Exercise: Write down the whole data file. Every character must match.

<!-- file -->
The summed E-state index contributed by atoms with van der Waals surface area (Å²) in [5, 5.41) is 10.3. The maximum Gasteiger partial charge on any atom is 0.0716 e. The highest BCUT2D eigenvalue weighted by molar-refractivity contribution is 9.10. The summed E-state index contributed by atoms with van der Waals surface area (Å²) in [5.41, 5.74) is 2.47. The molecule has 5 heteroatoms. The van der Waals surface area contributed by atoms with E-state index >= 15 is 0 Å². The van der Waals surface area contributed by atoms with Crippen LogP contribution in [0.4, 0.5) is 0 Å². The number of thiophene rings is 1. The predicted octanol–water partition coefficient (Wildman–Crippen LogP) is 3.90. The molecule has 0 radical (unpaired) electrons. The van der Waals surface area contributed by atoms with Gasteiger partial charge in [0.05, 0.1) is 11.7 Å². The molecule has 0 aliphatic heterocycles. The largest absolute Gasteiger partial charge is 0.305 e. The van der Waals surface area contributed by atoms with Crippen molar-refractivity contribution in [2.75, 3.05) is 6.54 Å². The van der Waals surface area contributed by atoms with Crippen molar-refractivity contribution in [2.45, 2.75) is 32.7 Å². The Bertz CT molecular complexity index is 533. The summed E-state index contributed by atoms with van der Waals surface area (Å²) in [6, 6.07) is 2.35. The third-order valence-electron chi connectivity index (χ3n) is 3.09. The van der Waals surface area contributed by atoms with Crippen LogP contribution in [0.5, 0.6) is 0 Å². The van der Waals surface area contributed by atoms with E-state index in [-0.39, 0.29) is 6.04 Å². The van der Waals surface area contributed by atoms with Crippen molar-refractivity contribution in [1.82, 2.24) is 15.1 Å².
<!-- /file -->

The summed E-state index contributed by atoms with van der Waals surface area (Å²) in [5, 5.41) is 10.3. The maximum Gasteiger partial charge on any atom is 0.0716 e. The highest BCUT2D eigenvalue weighted by molar-refractivity contribution is 9.10. The summed E-state index contributed by atoms with van der Waals surface area (Å²) in [5.41, 5.74) is 2.47. The molecule has 5 heteroatoms. The van der Waals surface area contributed by atoms with E-state index >= 15 is 0 Å². The van der Waals surface area contributed by atoms with Crippen LogP contribution in [0.4, 0.5) is 0 Å². The number of thiophene rings is 1. The predicted octanol–water partition coefficient (Wildman–Crippen LogP) is 3.90. The molecule has 0 radical (unpaired) electrons. The van der Waals surface area contributed by atoms with Gasteiger partial charge in [0.05, 0.1) is 11.7 Å². The molecule has 0 aliphatic heterocycles. The largest absolute Gasteiger partial charge is 0.305 e. The van der Waals surface area contributed by atoms with Crippen molar-refractivity contribution in [2.75, 3.05) is 6.54 Å². The van der Waals surface area contributed by atoms with Crippen molar-refractivity contribution in [2.45, 2.75) is 32.7 Å². The Bertz CT molecular complexity index is 533. The summed E-state index contributed by atoms with van der Waals surface area (Å²) in [6, 6.07) is 2.35. The third-order valence-electron chi connectivity index (χ3n) is 3.09. The van der Waals surface area contributed by atoms with Crippen LogP contribution in [0.5, 0.6) is 0 Å². The van der Waals surface area contributed by atoms with E-state index in [-0.39, 0.29) is 6.04 Å². The van der Waals surface area contributed by atoms with Crippen molar-refractivity contribution in [1.82, 2.24) is 15.1 Å².